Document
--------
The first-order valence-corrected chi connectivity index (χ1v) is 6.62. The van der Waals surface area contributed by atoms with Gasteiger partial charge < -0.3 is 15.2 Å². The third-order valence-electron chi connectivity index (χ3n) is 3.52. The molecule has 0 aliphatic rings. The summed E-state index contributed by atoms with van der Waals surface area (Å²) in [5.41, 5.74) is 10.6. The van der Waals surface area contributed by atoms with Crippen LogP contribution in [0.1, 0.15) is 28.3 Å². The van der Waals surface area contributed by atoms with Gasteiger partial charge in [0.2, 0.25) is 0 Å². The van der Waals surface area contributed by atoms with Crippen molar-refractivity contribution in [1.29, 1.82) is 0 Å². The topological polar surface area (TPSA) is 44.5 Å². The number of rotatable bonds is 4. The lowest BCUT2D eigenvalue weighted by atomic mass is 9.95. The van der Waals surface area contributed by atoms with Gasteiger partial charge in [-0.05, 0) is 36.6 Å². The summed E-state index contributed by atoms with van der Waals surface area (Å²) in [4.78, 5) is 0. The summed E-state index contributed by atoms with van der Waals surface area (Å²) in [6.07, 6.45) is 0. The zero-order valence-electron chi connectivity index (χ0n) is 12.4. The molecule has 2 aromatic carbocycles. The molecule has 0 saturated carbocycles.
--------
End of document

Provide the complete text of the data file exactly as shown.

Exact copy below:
The first-order valence-corrected chi connectivity index (χ1v) is 6.62. The van der Waals surface area contributed by atoms with Gasteiger partial charge < -0.3 is 15.2 Å². The third-order valence-electron chi connectivity index (χ3n) is 3.52. The molecule has 0 aliphatic rings. The summed E-state index contributed by atoms with van der Waals surface area (Å²) in [5.41, 5.74) is 10.6. The van der Waals surface area contributed by atoms with Crippen LogP contribution in [0.1, 0.15) is 28.3 Å². The van der Waals surface area contributed by atoms with Gasteiger partial charge in [0.2, 0.25) is 0 Å². The van der Waals surface area contributed by atoms with Crippen molar-refractivity contribution in [1.29, 1.82) is 0 Å². The topological polar surface area (TPSA) is 44.5 Å². The number of rotatable bonds is 4. The lowest BCUT2D eigenvalue weighted by atomic mass is 9.95. The van der Waals surface area contributed by atoms with Gasteiger partial charge in [-0.05, 0) is 36.6 Å². The summed E-state index contributed by atoms with van der Waals surface area (Å²) in [4.78, 5) is 0. The summed E-state index contributed by atoms with van der Waals surface area (Å²) in [6.07, 6.45) is 0. The zero-order valence-electron chi connectivity index (χ0n) is 12.4. The molecule has 2 aromatic carbocycles. The molecule has 0 saturated carbocycles.